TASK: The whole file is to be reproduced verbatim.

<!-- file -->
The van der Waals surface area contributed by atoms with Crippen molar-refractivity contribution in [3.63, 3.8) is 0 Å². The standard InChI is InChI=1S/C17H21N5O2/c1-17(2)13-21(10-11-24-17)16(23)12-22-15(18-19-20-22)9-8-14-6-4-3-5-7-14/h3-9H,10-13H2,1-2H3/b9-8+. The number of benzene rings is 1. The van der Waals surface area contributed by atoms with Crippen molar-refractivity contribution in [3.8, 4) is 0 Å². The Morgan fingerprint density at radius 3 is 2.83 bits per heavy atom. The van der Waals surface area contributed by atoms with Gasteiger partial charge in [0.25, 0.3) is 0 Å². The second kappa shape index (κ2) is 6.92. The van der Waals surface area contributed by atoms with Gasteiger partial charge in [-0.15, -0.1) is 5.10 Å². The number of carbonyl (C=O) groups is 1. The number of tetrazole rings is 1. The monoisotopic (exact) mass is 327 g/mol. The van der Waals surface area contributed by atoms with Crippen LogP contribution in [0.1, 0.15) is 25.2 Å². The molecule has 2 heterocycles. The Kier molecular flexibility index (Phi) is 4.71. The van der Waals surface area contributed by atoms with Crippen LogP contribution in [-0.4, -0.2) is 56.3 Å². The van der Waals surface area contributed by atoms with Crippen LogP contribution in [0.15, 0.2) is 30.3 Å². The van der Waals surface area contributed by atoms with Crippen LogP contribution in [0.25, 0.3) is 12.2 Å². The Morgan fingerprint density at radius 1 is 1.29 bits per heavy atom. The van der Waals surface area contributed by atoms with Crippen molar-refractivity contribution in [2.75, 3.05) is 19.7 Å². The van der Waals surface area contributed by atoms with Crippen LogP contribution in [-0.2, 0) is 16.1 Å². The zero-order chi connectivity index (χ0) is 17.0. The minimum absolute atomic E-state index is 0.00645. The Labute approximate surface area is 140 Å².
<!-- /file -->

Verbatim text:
The van der Waals surface area contributed by atoms with Crippen molar-refractivity contribution in [3.63, 3.8) is 0 Å². The standard InChI is InChI=1S/C17H21N5O2/c1-17(2)13-21(10-11-24-17)16(23)12-22-15(18-19-20-22)9-8-14-6-4-3-5-7-14/h3-9H,10-13H2,1-2H3/b9-8+. The number of benzene rings is 1. The van der Waals surface area contributed by atoms with Crippen molar-refractivity contribution in [3.8, 4) is 0 Å². The Morgan fingerprint density at radius 3 is 2.83 bits per heavy atom. The van der Waals surface area contributed by atoms with Gasteiger partial charge in [0.25, 0.3) is 0 Å². The second kappa shape index (κ2) is 6.92. The van der Waals surface area contributed by atoms with Gasteiger partial charge in [-0.15, -0.1) is 5.10 Å². The number of carbonyl (C=O) groups is 1. The number of tetrazole rings is 1. The monoisotopic (exact) mass is 327 g/mol. The van der Waals surface area contributed by atoms with Crippen LogP contribution in [0.1, 0.15) is 25.2 Å². The molecule has 2 heterocycles. The Kier molecular flexibility index (Phi) is 4.71. The van der Waals surface area contributed by atoms with Crippen LogP contribution in [-0.4, -0.2) is 56.3 Å². The van der Waals surface area contributed by atoms with Crippen LogP contribution in [0.15, 0.2) is 30.3 Å². The van der Waals surface area contributed by atoms with Crippen LogP contribution in [0.25, 0.3) is 12.2 Å². The Morgan fingerprint density at radius 1 is 1.29 bits per heavy atom. The van der Waals surface area contributed by atoms with Crippen molar-refractivity contribution in [2.75, 3.05) is 19.7 Å². The van der Waals surface area contributed by atoms with Crippen LogP contribution in [-0.2, 0) is 16.1 Å². The zero-order chi connectivity index (χ0) is 17.0. The minimum absolute atomic E-state index is 0.00645. The Labute approximate surface area is 140 Å².